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2 minutes ago, pete roper said:

Oh you can see if it is still tight by peering down the seal holder and poking at the nut with a screwdriver. Problem is unless it is coming loose you don't know if it's still OK or is a poofteenth off loosing its preload!

Arse!:bbblll:

Oh ok. Could you get some Loctite on the nut? You could use some wick in 290 on the nut even drop by drop on the end of a thin screwdriver. It's specifically designed to be applied after a fastener is tightened and it wicks it's way down the threads. It wont tell you if it's lost its preload ( but there's other ways to do that I'm guessing) but it will prevent loosening.

Ciao     

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3 minutes ago, Lucky Phil said:

Oh ok. Could you get some Loctite on the nut? You could use some wick in 290 on the nut even drop by drop on the end of a thin screwdriver. It's specifically designed to be applied after a fastener is tightened and it wicks it's way down the threads. It wont tell you if it's lost its preload ( but there's other ways to do that I'm guessing) but it will prevent loosening.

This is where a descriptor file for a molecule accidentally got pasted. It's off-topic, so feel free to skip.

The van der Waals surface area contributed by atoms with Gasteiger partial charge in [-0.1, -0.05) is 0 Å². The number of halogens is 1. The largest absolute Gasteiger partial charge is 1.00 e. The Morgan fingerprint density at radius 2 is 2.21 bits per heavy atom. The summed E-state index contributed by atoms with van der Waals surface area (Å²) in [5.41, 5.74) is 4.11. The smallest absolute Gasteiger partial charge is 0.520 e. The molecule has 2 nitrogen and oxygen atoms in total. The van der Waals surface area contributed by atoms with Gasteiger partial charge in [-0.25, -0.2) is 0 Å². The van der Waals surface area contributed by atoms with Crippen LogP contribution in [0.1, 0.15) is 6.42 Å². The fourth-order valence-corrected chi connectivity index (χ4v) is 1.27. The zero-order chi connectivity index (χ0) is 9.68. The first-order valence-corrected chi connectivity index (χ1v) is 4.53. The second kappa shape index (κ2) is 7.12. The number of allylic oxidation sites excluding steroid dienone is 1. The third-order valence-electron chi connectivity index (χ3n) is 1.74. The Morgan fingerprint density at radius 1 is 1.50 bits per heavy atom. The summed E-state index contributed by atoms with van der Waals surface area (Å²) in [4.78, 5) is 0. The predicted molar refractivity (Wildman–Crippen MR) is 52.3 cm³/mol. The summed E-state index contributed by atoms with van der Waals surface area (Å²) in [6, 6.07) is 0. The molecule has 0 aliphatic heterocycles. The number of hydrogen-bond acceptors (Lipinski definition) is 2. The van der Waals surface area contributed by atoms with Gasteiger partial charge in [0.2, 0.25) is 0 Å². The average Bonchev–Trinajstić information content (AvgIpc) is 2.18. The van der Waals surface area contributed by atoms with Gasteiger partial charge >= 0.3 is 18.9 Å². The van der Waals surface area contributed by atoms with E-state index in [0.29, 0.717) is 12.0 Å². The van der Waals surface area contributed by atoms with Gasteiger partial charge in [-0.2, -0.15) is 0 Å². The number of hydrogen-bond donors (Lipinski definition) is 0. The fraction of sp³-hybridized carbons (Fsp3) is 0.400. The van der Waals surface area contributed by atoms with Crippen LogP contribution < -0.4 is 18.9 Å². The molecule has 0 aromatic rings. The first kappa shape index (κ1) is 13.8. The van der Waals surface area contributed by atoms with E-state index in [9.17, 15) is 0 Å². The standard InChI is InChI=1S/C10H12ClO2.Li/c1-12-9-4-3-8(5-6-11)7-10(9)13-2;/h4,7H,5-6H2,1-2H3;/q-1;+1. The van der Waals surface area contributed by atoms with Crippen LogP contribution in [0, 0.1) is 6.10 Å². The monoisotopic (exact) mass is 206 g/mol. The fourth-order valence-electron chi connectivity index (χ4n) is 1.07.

Ciao     

Done that too.:lol: Actually it is possible to remove the front boot and seal holder, (If you have the correct tool.) without splitting the case and then, in theory, you can do the nut and washer + Loctite trick without splitting the cases.

Problem with this is that the boot is retained by a 'Single use' clamp. Now it can be pried out gently and re-used. If you are very careful and smart! This is why Michael has developed a technique that allows him to do it successfully almost without fail when replacing failed pinion seals. Me? Not so much, I always screw it up so I prefer to split the case because then I can clamp the boot with a simple CV joint band when I put it back together. An operation so simple not even I can screw it up!:wacko: